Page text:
The graph above highlights the admission and discharge numbers since 2012/13 and illustrates the overall sharp increase in numbers between 2013 and 2018. Changes to the court process, the impact on practice of high profile abuse cases, increased accountabilities for Local Authorities around homelessness and young offenders, along with a national and regional increases, impacted on figures.
Since 2018 the number of children entering care had seen a year on year downturn, whilst in parallel the number of children being safely discharged from care has increased. This has led to an overall reduction in our Children in Care numbers in Warrington. This reduction is due to accumulation of a number of factors, including a robust early help offer, adequately resourced edge of care service, a focus on good quality pre-proceedings work and legal permanence for children exiting our care.
However, we still continue to anticipate pressure in relation to a number of areas including:
- An increase in court directed Mother and Baby Placements.
- Accommodation for young people with high level risk to self or others and needing semi- secure, therapeutic and or solo placements in residential settings.
- Sourcing family placements for adolescents and large sibling groups
- Provision for children with physical and learning care needs and those that may require medical care
- Asylum seekers and children of migrant worker families.
- Supported Provision for 16 to 18 year olds and care leavers up to 21 years old and in some instances 25.
Admission by age
According to the 903 2020 data, the percentage of babies under a year old coming into care was higher (25%), than national and regional averages (20%). Warrington also has slightly higher proportions of 1-4s admitted to care at 23% compared to 17% in England, and has broadly similar proportions of 5-9s (17%).
Our admissions of 10-15 year olds is lower (25%) than previous years, and lower than national (27%) and regional (26%) figures. Admissions of those aged 16+ are lower (11%) than the North West (14%) and the England average (20%). This is positive and can be partly attributed to the work taking place via our ‘Edge of Care’ short break service, who between April and October 2019 diverted 13 children from entering care. In the next 2-3 years we should start to see the impact of these changes in our overall Children in Care and Care Leavers figures.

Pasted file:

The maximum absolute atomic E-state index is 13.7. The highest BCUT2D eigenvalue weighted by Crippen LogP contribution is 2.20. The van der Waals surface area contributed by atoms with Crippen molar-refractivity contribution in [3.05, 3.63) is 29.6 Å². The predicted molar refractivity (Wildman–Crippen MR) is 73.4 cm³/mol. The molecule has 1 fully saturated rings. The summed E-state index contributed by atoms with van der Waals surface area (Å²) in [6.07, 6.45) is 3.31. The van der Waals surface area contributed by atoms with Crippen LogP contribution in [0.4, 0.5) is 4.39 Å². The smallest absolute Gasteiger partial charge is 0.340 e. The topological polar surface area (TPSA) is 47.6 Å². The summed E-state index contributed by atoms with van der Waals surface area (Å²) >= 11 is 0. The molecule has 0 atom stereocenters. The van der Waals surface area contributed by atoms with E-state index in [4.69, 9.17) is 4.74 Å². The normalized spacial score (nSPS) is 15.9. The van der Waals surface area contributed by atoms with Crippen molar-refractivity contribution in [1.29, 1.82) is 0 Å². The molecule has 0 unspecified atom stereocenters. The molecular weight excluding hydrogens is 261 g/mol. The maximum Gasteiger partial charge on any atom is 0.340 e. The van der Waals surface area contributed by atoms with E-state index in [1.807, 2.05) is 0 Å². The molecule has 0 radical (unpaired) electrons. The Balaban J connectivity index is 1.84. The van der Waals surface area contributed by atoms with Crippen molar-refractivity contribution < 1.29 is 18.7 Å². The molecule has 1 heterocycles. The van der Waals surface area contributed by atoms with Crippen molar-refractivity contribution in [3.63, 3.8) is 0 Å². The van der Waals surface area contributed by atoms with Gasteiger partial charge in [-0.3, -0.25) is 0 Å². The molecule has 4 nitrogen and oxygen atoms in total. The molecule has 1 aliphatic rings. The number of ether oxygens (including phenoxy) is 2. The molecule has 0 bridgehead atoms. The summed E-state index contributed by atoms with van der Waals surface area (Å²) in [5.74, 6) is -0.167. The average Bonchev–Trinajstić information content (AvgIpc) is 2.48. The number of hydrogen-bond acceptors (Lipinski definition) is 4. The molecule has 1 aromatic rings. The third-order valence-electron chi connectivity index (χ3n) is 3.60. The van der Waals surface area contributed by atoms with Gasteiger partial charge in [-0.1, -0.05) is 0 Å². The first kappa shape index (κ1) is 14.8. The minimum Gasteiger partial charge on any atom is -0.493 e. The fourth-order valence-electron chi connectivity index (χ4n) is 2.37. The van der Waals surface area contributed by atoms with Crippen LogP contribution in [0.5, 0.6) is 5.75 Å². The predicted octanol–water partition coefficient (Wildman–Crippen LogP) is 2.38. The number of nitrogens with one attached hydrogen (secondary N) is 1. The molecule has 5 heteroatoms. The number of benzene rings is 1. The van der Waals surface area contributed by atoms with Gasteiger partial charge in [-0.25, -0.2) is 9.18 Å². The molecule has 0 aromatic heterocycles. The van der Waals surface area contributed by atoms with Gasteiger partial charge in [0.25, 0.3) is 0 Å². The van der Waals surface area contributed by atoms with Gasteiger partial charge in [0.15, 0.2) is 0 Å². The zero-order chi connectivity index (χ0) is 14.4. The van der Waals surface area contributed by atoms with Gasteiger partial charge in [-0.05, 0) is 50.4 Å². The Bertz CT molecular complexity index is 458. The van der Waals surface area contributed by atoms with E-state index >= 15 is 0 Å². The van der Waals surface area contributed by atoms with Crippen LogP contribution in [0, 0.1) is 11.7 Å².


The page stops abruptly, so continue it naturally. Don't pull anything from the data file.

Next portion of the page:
There is acknowledgement that outcomes among first time entrants to care as teenagers can be poor, with a marked propensity to return to their households and communities once care episodes have concluded. There is evidence that adolescent entrants to the care system are more likely to experience multiple placements. They tend more often to experience disruption. They have poorer educational outcomes and a concomitantly raised likelihood of struggling in the labour market when they leave care.
The status awarded through the legal process to children in care is significant, as it does affect the options for accommodation in the short, medium and longer term. Along with a decrease in children in care numbers Warrington has seen a decrease in the number of Full Care Orders from 267 in March 2018 to 236 in March 2020. Over the last 12 months there has been a significant increase in the number of children subject to Interim Care Orders (ICO) from a low of 47 in 2019 to a high of 76 in 2020. Over the past 5 years, section 20 arrangements had remained stable, but we are now starting to see a decrease in numbers; from 55 in 2018 to 43 in 2020. This reduction in section 20 arrangements and a marked increase in ICOs supports the hypothesis that there is less ‘drift and delay’ in decision making when cases need to be placed before the court, which in turn leads to early permanence decisions for our children in care.